Age-related alterations in potentiation in the CA1 region in F344 rats.
F344 rats of various ages (2-3 months, 15-16 months, and 24-25 months) were tested on a spatial memory task. The 15- and 24-month-old rat groups showed impaired acquisition and retention of the memory task, compared to the young animals. Extracellular field potential recordings in the CA1 region were subsequently performed in vitro, using hippocampal slices from both these tested rats and similar but untested F344 young and aged rats. Findings included: a) a positive correlation between baseline dendritic EPSP slope values and retention scores across age groups; b) a more rapid decay of both somatic and dendritic short-term potentiation in aged slices; c) decreased somatic but not dendritic long-term potentiation overall in aged slices, regardless of bath Mg2+ level; and d) decreased paired-pulse facilitation in slices from aged rats bathed in 4.0 mM Mg2+ media compared to young controls. These findings suggest an age-related alteration in both presynaptic and postsynaptic potentiation mechanisms, which may relate to the poor spatial memory acquisition and retention in the aged rats. These age-related differences point to substantial changes in neuronal signal processing capabilities and local circuit function in the hippocampus as a function of aging.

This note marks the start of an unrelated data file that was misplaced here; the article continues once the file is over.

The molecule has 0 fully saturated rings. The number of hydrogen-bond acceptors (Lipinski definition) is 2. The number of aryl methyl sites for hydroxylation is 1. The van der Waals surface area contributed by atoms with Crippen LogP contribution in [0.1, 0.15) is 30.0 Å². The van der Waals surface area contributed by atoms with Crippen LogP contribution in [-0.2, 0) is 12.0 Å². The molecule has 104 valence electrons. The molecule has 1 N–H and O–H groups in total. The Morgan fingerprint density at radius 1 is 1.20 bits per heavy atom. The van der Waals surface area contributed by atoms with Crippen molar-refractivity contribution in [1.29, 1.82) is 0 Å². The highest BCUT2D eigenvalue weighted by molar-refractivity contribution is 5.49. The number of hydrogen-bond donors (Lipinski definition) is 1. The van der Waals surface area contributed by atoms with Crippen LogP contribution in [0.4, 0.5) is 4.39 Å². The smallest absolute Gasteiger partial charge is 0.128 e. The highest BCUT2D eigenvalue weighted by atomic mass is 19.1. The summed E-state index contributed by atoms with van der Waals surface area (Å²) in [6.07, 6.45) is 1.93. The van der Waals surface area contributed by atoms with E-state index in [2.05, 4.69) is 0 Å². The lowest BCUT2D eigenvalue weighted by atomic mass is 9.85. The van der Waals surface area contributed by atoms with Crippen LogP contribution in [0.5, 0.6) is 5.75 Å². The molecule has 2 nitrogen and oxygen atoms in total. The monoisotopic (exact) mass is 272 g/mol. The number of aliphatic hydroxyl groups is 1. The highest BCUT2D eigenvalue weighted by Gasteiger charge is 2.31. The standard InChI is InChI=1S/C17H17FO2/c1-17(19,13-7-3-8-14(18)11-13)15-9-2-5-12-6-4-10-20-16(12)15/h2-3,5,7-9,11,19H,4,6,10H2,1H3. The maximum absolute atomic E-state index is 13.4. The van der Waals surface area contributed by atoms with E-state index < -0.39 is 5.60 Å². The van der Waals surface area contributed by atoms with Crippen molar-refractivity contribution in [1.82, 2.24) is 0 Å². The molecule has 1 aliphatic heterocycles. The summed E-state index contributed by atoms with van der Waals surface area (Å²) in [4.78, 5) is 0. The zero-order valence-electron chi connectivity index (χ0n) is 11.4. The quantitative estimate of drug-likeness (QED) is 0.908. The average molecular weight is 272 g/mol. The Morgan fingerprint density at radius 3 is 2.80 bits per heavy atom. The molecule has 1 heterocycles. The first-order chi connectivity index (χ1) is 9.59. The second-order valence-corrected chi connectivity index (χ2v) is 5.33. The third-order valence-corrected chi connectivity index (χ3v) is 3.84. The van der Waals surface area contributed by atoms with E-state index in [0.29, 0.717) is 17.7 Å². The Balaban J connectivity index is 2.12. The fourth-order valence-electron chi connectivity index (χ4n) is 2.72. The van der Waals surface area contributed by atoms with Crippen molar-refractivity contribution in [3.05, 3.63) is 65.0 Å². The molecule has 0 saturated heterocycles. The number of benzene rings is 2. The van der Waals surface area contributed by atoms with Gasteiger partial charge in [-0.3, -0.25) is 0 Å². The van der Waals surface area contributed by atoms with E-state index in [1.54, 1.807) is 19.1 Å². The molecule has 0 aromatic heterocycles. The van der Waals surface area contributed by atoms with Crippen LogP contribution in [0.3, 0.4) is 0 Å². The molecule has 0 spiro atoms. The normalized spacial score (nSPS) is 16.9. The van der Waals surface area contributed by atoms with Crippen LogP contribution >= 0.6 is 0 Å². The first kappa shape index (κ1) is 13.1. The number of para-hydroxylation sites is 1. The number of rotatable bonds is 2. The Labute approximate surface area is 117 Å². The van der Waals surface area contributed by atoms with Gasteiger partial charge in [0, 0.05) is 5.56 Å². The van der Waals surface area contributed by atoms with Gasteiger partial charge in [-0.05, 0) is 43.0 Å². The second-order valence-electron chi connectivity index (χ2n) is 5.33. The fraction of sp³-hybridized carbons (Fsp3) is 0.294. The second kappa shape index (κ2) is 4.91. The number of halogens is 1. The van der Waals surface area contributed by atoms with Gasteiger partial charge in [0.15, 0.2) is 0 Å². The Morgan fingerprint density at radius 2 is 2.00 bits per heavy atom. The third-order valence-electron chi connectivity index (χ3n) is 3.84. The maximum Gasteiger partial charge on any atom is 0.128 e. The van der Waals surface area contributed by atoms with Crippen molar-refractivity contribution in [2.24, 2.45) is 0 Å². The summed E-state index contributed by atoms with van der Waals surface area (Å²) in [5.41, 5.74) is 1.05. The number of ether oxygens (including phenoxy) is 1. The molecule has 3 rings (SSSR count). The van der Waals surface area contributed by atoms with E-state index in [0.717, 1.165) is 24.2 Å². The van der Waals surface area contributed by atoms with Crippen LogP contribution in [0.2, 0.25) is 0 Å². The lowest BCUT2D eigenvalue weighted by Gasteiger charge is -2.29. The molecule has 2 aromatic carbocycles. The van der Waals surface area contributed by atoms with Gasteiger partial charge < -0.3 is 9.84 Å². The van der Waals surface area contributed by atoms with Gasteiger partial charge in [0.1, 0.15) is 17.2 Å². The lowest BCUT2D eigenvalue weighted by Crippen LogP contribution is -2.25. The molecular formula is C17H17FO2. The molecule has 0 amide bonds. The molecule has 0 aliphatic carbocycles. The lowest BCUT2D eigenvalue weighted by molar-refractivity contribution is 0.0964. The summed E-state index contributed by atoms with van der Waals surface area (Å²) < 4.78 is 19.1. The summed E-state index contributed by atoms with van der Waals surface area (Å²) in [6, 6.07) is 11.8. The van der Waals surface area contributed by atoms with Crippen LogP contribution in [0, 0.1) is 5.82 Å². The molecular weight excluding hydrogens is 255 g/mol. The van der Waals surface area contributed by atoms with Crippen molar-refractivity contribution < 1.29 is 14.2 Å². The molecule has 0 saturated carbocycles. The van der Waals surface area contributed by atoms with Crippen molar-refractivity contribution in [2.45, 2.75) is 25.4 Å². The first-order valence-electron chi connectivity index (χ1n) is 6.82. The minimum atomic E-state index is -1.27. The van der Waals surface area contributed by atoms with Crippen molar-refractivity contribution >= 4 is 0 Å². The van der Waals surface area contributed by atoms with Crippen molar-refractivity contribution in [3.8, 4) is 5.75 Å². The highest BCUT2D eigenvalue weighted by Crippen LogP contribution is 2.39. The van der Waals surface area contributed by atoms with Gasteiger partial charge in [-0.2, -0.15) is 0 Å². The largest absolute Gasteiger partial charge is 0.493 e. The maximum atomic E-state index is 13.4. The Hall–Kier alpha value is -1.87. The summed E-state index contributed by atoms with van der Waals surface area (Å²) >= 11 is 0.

Deupree, DL; Bradley, J; Turner, DA
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